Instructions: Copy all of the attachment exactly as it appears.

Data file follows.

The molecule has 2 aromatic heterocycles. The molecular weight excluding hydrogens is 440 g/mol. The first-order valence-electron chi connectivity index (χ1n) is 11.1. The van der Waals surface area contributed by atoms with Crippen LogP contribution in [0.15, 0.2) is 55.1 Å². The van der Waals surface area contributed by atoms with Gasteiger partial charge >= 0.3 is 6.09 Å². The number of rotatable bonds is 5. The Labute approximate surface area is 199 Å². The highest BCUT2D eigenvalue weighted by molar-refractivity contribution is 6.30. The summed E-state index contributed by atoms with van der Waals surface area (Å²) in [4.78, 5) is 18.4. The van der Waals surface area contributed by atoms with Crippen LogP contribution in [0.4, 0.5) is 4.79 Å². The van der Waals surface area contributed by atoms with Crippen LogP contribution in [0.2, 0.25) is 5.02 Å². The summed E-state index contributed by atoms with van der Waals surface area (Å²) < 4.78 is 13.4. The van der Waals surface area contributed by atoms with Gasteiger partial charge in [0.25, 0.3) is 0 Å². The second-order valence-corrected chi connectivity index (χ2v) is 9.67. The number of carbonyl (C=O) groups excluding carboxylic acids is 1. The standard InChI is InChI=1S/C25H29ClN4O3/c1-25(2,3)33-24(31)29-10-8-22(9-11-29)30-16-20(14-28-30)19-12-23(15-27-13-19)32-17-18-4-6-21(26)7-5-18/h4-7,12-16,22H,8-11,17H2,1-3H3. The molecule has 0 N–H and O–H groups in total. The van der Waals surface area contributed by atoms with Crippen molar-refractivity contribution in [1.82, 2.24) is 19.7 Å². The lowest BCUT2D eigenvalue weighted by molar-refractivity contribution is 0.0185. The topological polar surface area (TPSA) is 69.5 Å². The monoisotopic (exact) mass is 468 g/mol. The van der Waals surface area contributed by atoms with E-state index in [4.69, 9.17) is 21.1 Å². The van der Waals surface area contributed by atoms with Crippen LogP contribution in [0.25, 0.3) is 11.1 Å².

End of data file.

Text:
The molecule has 2 aromatic heterocycles. The molecular weight excluding hydrogens is 440 g/mol. The first-order valence-electron chi connectivity index (χ1n) is 11.1. The van der Waals surface area contributed by atoms with Crippen LogP contribution in [0.15, 0.2) is 55.1 Å². The van der Waals surface area contributed by atoms with Gasteiger partial charge >= 0.3 is 6.09 Å². The number of rotatable bonds is 5. The Labute approximate surface area is 199 Å². The highest BCUT2D eigenvalue weighted by molar-refractivity contribution is 6.30. The summed E-state index contributed by atoms with van der Waals surface area (Å²) in [4.78, 5) is 18.4. The van der Waals surface area contributed by atoms with Crippen LogP contribution in [0.4, 0.5) is 4.79 Å². The van der Waals surface area contributed by atoms with Crippen LogP contribution in [0.2, 0.25) is 5.02 Å². The summed E-state index contributed by atoms with van der Waals surface area (Å²) < 4.78 is 13.4. The van der Waals surface area contributed by atoms with Gasteiger partial charge in [0.25, 0.3) is 0 Å². The second-order valence-corrected chi connectivity index (χ2v) is 9.67. The number of carbonyl (C=O) groups excluding carboxylic acids is 1. The standard InChI is InChI=1S/C25H29ClN4O3/c1-25(2,3)33-24(31)29-10-8-22(9-11-29)30-16-20(14-28-30)19-12-23(15-27-13-19)32-17-18-4-6-21(26)7-5-18/h4-7,12-16,22H,8-11,17H2,1-3H3. The molecule has 0 N–H and O–H groups in total. The van der Waals surface area contributed by atoms with Crippen molar-refractivity contribution in [1.82, 2.24) is 19.7 Å². The lowest BCUT2D eigenvalue weighted by molar-refractivity contribution is 0.0185. The topological polar surface area (TPSA) is 69.5 Å². The monoisotopic (exact) mass is 468 g/mol. The van der Waals surface area contributed by atoms with E-state index in [4.69, 9.17) is 21.1 Å². The van der Waals surface area contributed by atoms with Crippen LogP contribution in [0.25, 0.3) is 11.1 Å².